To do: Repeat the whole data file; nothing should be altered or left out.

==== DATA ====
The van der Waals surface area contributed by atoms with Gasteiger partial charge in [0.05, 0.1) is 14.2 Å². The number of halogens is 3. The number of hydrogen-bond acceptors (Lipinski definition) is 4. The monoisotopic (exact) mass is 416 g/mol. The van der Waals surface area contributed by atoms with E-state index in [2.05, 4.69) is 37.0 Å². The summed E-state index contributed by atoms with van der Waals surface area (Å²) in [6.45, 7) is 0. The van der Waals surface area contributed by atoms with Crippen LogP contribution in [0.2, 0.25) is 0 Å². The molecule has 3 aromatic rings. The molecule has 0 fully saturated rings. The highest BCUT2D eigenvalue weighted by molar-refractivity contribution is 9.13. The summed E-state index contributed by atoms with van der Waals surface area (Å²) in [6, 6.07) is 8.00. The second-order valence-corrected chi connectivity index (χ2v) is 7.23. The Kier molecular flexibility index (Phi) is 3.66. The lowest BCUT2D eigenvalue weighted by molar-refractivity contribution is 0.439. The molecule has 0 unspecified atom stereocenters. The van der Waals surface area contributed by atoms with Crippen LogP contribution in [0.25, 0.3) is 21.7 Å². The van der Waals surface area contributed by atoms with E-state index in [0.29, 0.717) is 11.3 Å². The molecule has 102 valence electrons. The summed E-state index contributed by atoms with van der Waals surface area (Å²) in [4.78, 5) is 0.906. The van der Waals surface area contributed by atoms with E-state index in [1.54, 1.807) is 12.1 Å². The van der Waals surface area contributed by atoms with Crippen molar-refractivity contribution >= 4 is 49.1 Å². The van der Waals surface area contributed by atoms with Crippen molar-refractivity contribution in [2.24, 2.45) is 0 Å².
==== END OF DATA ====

The van der Waals surface area contributed by atoms with Gasteiger partial charge in [0.05, 0.1) is 14.2 Å². The number of halogens is 3. The number of hydrogen-bond acceptors (Lipinski definition) is 4. The monoisotopic (exact) mass is 416 g/mol. The van der Waals surface area contributed by atoms with E-state index in [2.05, 4.69) is 37.0 Å². The summed E-state index contributed by atoms with van der Waals surface area (Å²) in [6.45, 7) is 0. The van der Waals surface area contributed by atoms with Crippen LogP contribution in [0.2, 0.25) is 0 Å². The molecule has 3 aromatic rings. The molecule has 0 fully saturated rings. The highest BCUT2D eigenvalue weighted by molar-refractivity contribution is 9.13. The summed E-state index contributed by atoms with van der Waals surface area (Å²) in [6, 6.07) is 8.00. The second-order valence-corrected chi connectivity index (χ2v) is 7.23. The Kier molecular flexibility index (Phi) is 3.66. The lowest BCUT2D eigenvalue weighted by molar-refractivity contribution is 0.439. The molecule has 0 unspecified atom stereocenters. The van der Waals surface area contributed by atoms with Crippen LogP contribution in [0.25, 0.3) is 21.7 Å². The van der Waals surface area contributed by atoms with E-state index in [0.29, 0.717) is 11.3 Å². The molecule has 102 valence electrons. The summed E-state index contributed by atoms with van der Waals surface area (Å²) in [4.78, 5) is 0.906. The van der Waals surface area contributed by atoms with E-state index in [1.54, 1.807) is 12.1 Å². The van der Waals surface area contributed by atoms with Crippen molar-refractivity contribution >= 4 is 49.1 Å². The van der Waals surface area contributed by atoms with Crippen molar-refractivity contribution in [2.24, 2.45) is 0 Å².